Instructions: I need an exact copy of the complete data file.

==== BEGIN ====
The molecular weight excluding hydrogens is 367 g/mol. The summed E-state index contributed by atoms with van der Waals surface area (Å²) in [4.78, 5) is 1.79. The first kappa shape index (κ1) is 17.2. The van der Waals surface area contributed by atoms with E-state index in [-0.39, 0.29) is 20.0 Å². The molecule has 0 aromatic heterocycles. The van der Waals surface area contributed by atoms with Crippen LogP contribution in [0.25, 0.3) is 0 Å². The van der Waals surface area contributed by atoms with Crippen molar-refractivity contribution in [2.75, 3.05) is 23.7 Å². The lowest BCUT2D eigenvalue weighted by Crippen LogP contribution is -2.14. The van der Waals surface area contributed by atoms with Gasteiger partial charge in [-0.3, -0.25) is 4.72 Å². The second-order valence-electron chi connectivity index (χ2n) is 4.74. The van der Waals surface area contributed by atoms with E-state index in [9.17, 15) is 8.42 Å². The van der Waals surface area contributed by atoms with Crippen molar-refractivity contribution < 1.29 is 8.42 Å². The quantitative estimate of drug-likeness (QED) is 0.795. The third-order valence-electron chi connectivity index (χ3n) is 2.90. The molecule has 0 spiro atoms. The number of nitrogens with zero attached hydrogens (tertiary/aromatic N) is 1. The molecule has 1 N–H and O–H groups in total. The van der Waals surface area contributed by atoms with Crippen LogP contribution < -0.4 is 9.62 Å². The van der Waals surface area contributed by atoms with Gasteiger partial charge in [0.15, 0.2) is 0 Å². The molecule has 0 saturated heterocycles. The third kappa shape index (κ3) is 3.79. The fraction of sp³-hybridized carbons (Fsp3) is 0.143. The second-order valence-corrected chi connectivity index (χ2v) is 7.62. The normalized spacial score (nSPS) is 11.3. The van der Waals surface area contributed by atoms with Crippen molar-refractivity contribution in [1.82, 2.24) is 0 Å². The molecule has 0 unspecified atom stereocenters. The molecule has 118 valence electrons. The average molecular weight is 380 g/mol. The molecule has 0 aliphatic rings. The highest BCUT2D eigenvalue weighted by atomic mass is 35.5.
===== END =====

The molecular weight excluding hydrogens is 367 g/mol. The summed E-state index contributed by atoms with van der Waals surface area (Å²) in [4.78, 5) is 1.79. The first kappa shape index (κ1) is 17.2. The van der Waals surface area contributed by atoms with E-state index in [-0.39, 0.29) is 20.0 Å². The molecule has 0 aromatic heterocycles. The van der Waals surface area contributed by atoms with Crippen LogP contribution in [0.25, 0.3) is 0 Å². The van der Waals surface area contributed by atoms with Crippen molar-refractivity contribution in [2.75, 3.05) is 23.7 Å². The lowest BCUT2D eigenvalue weighted by Crippen LogP contribution is -2.14. The van der Waals surface area contributed by atoms with Gasteiger partial charge in [-0.3, -0.25) is 4.72 Å². The second-order valence-electron chi connectivity index (χ2n) is 4.74. The van der Waals surface area contributed by atoms with E-state index in [9.17, 15) is 8.42 Å². The van der Waals surface area contributed by atoms with Crippen molar-refractivity contribution < 1.29 is 8.42 Å². The quantitative estimate of drug-likeness (QED) is 0.795. The third-order valence-electron chi connectivity index (χ3n) is 2.90. The molecule has 0 spiro atoms. The number of nitrogens with zero attached hydrogens (tertiary/aromatic N) is 1. The molecule has 1 N–H and O–H groups in total. The van der Waals surface area contributed by atoms with Crippen LogP contribution < -0.4 is 9.62 Å². The van der Waals surface area contributed by atoms with Gasteiger partial charge in [0.15, 0.2) is 0 Å². The molecule has 0 saturated heterocycles. The third kappa shape index (κ3) is 3.79. The fraction of sp³-hybridized carbons (Fsp3) is 0.143. The second-order valence-corrected chi connectivity index (χ2v) is 7.62. The normalized spacial score (nSPS) is 11.3. The van der Waals surface area contributed by atoms with Crippen molar-refractivity contribution in [1.82, 2.24) is 0 Å². The molecule has 0 unspecified atom stereocenters. The molecule has 118 valence electrons. The average molecular weight is 380 g/mol. The molecule has 0 aliphatic rings. The highest BCUT2D eigenvalue weighted by atomic mass is 35.5.